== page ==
Unvague and Unflowery
After re-reading the previous article I wrote in the May 28, 2021, issue, I realized I might have been misunderstood with the final point I was trying to make. When I said, referring to judging, “Never penalize a patterned dog,” the advice was prefaced with, “all things considered.” In that context I felt most readers would understand what I meant. But maybe not. So let me rephrase it here: “Never penalize a patterned dog/bitch for being patterned.”
The Facebook thread that article was based on — about the peculiarity of the Afghan coat pattern — had created a flurry on Facebook. Most of what went back and forth was, if not altogether pertinent, energetic and heartfelt. But, as Facebook threads do, the direction and tone devolved into something different from what I had hoped. Other breed details started coming into the conversations, and it became abundantly clear that some of the coursing enthusiasts who joined in got a little up on one toe as to what breed characteristics outweighed others. I get it. But their arguments have limits.
Curiously, my own thoughts on breed priorities and how I articulated them was summarily characterized by one coursing enthusiast in particular as “vague” and “flowery.” Hmm, I thought to myself, doing a quick mental inventory of the 13 or 14 or 15 — whatever it is — generations of linebred champions, SBIS and all-breed group and BIS winners, National Specialty winners, top producers, sires of significance, etc., our efforts — Mike’s and mine — had produced. I couldn’t for the life of me think of one that had ever been referred to as “vague” or “flowery.” Or were all those judges who handed out ribbons over the years thinking, “That’s a nice vague and flowery Afghan. I think I’ll put it up”?
Yes, there were a few flower names, including SBIS Ch. Coastwind Peony, who is pictured here. However, anyone who had firsthand knowledge of her would argue there was nothing vague or flowery about her or her sister, Coastwind Carnation, who went to David Roche’s Fermoy kennel in Australia, where she became an important female force in his pedigrees. Bred back to Ch. Coastwind Holyman, she produced the outstanding Aust. Ch. Fermoy Holy Joe. Nothing vague here.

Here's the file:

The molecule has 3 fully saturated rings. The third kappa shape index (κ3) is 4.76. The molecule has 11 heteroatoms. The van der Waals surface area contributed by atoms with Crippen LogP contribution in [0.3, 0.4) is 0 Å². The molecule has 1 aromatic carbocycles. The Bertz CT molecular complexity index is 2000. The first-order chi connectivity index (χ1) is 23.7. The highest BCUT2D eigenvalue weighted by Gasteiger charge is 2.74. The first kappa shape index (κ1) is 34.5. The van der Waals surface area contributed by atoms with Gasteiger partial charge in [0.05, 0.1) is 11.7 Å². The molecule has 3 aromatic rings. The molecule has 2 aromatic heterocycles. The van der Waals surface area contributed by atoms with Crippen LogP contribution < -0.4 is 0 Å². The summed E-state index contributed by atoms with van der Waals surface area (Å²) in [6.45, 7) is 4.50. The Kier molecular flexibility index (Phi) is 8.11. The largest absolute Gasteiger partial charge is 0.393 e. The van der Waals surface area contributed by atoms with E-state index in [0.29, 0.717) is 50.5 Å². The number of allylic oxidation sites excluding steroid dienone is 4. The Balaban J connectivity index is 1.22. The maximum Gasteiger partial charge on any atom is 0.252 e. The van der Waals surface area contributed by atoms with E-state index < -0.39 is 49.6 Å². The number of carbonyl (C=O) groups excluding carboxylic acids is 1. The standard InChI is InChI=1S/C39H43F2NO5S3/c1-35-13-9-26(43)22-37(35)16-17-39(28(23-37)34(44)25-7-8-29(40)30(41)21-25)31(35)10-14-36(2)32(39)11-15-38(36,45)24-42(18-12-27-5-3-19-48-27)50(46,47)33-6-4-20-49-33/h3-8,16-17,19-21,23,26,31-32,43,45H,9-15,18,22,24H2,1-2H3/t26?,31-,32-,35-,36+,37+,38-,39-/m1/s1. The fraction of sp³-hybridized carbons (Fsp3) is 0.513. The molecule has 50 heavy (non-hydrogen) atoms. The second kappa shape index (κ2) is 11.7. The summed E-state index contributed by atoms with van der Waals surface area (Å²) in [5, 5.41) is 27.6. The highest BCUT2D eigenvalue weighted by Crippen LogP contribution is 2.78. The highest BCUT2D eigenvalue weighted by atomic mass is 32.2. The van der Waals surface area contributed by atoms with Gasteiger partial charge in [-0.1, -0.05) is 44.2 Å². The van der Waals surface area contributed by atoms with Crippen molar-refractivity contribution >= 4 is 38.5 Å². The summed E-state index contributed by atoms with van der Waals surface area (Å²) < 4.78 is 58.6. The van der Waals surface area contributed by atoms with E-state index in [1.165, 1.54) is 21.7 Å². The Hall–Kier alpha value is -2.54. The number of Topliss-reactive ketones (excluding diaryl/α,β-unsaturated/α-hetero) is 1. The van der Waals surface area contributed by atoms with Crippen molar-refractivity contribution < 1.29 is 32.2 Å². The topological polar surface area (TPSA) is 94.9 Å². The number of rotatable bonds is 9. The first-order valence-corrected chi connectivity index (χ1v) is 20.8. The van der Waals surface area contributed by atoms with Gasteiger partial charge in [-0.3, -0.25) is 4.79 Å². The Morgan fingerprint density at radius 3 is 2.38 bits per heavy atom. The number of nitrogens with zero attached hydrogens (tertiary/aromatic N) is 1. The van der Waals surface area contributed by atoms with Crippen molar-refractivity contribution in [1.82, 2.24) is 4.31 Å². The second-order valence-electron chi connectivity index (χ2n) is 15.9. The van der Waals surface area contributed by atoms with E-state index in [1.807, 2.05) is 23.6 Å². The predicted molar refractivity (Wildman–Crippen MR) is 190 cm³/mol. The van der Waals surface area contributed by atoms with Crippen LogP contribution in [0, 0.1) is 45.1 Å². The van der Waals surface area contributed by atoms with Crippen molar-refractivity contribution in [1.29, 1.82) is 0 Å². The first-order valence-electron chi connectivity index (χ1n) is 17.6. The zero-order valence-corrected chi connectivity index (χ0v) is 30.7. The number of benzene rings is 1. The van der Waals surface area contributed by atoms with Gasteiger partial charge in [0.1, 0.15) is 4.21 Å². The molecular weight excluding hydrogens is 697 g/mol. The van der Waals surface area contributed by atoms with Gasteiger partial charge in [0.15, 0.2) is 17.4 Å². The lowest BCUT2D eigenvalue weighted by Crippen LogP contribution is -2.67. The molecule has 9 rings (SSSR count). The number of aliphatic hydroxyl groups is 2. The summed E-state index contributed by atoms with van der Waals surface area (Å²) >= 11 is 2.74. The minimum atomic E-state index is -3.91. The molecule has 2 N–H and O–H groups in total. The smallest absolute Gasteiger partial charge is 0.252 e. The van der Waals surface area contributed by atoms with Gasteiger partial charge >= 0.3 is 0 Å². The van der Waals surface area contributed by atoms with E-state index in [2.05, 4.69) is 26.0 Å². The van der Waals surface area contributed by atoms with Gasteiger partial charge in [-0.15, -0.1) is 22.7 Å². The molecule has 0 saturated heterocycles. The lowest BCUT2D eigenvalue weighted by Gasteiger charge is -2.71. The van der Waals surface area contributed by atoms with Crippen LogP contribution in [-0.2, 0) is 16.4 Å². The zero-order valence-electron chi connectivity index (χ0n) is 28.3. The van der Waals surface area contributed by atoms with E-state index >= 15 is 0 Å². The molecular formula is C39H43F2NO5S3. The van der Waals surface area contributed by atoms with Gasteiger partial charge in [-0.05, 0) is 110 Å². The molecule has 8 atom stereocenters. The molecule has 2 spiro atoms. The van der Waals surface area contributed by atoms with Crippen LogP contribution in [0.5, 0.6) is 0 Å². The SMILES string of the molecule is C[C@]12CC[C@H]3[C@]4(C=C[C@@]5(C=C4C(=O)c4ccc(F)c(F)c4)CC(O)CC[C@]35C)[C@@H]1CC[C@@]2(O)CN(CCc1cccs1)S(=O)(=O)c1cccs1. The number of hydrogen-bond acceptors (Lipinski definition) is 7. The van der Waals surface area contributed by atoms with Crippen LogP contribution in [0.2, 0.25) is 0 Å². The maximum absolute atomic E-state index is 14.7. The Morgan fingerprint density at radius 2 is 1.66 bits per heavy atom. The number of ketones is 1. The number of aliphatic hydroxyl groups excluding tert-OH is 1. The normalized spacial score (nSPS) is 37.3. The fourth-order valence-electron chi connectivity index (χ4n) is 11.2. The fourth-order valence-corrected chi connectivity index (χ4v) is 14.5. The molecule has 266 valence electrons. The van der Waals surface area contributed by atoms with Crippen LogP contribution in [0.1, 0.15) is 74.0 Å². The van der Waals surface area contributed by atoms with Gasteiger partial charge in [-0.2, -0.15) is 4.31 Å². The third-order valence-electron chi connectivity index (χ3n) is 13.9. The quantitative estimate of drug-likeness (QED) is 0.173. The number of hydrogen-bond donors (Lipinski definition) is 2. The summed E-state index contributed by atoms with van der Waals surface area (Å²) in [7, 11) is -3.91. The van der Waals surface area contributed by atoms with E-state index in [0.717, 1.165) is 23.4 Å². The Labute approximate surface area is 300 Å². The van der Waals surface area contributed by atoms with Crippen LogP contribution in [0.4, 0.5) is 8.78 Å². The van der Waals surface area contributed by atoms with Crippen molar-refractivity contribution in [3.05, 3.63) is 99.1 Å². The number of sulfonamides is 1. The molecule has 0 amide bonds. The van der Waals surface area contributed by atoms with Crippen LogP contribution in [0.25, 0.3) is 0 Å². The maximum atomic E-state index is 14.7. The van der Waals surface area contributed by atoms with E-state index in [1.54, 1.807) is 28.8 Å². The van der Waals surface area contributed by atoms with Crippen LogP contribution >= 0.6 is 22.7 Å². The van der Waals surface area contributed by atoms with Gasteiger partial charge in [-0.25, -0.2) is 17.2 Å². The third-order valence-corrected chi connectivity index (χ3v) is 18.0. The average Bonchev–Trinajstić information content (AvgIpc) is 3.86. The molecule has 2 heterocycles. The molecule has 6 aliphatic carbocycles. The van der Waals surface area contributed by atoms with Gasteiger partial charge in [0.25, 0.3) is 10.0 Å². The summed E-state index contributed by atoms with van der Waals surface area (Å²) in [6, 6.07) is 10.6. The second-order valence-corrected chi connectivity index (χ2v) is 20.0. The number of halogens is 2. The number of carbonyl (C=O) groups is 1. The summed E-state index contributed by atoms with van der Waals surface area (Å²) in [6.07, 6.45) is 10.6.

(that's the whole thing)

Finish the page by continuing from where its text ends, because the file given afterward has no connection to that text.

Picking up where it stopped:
Whether fan or foe, breeder/exhibitor or judge, to the best of my recollection, neither “flowery” nor “vague” were ever used to describe how all those dogs/bitches measured up to, in greater and lesser degrees, the standard. But, just in case I was unclear in the Facebook thread, let me get unvague and unflowery here.
As I understood the coursing folks’ position: Running — no, running really fast and catching a rabbit — was all an Afghan had to do to be THE true representative. And by implication, that’s all an Afghan had to be — fast.
I’m here to say, if your measure of the breed is limited to a stopwatch and a dead rabbit, you’re way off base. I’m also here to say, categorically, an Afghan is more than a fast dog — a conclusion I cannot take credit for.
The first sentence of the Afghan standard lays it out perfectly and sets the stage for describing the many fine (small) details, all of which contribute to breed type. I will even go out on a limb and say in my never-to-be-humble opinion, there is also an insinuation within the perceptive and imaginative among us that nuances exist in the breed that are NOT written. To wit: “pride of race,” “owning the ground they stand on,” etc., insights that have been passed down to us from some of the greatest breeders of the past — Sunny Shay (Grandeur), Kay Finch (Crown Crest), Babbie Tongren (Benghazi), Reigh Abrams (Dureigh), Lois Boardman (Akaba), to name only a few. The list is long. I can’t remember any of them disproportionately dwelling on catching rabbits.
So, here’s the first sentence of the standard: “The Afghan Hound is an aristocrat, his whole appearance one of dignity and aloofness with no trace of plainness or coarseness.” I have seen many coursing dogs that, as fast as they might be, show no resemblance whatsoever to that mandate. And again, in my never-to-be-humble opinion, I have also seen them look like a different breed altogether. Some, if I may be so gross, I would even call them “butt ugly,” bless their hearts. As Reigh would say — and did say many times, pointing out an example with her long, elegant finger — “I don’t know what it is, but it’s NOT an AFGHAN.”